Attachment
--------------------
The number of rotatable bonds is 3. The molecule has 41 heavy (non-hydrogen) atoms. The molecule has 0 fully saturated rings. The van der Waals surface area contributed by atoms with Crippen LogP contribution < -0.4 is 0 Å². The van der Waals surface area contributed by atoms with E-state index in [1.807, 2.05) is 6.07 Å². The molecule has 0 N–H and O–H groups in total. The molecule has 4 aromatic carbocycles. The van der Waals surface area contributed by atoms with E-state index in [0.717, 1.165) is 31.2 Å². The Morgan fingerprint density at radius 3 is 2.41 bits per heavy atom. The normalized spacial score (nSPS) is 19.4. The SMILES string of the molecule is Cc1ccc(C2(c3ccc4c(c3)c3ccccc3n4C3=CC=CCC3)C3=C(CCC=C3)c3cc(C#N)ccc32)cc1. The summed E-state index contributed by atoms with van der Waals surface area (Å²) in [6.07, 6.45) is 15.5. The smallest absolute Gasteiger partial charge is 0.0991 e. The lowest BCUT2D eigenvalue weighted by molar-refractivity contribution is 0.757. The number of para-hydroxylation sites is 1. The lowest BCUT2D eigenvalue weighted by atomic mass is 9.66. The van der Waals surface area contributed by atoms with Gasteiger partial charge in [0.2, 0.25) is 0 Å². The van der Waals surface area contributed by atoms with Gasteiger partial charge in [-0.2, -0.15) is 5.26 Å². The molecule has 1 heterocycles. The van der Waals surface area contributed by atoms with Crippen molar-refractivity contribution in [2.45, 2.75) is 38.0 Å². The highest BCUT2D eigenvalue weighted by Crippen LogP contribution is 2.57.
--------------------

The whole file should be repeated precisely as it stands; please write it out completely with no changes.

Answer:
The number of rotatable bonds is 3. The molecule has 41 heavy (non-hydrogen) atoms. The molecule has 0 fully saturated rings. The van der Waals surface area contributed by atoms with Crippen LogP contribution < -0.4 is 0 Å². The van der Waals surface area contributed by atoms with E-state index in [1.807, 2.05) is 6.07 Å². The molecule has 0 N–H and O–H groups in total. The molecule has 4 aromatic carbocycles. The van der Waals surface area contributed by atoms with E-state index in [0.717, 1.165) is 31.2 Å². The Morgan fingerprint density at radius 3 is 2.41 bits per heavy atom. The normalized spacial score (nSPS) is 19.4. The SMILES string of the molecule is Cc1ccc(C2(c3ccc4c(c3)c3ccccc3n4C3=CC=CCC3)C3=C(CCC=C3)c3cc(C#N)ccc32)cc1. The summed E-state index contributed by atoms with van der Waals surface area (Å²) in [6.07, 6.45) is 15.5. The smallest absolute Gasteiger partial charge is 0.0991 e. The lowest BCUT2D eigenvalue weighted by molar-refractivity contribution is 0.757. The number of para-hydroxylation sites is 1. The lowest BCUT2D eigenvalue weighted by atomic mass is 9.66. The van der Waals surface area contributed by atoms with Gasteiger partial charge in [0.2, 0.25) is 0 Å². The van der Waals surface area contributed by atoms with Gasteiger partial charge in [-0.2, -0.15) is 5.26 Å². The molecule has 1 heterocycles. The van der Waals surface area contributed by atoms with Crippen molar-refractivity contribution in [2.45, 2.75) is 38.0 Å². The highest BCUT2D eigenvalue weighted by Crippen LogP contribution is 2.57.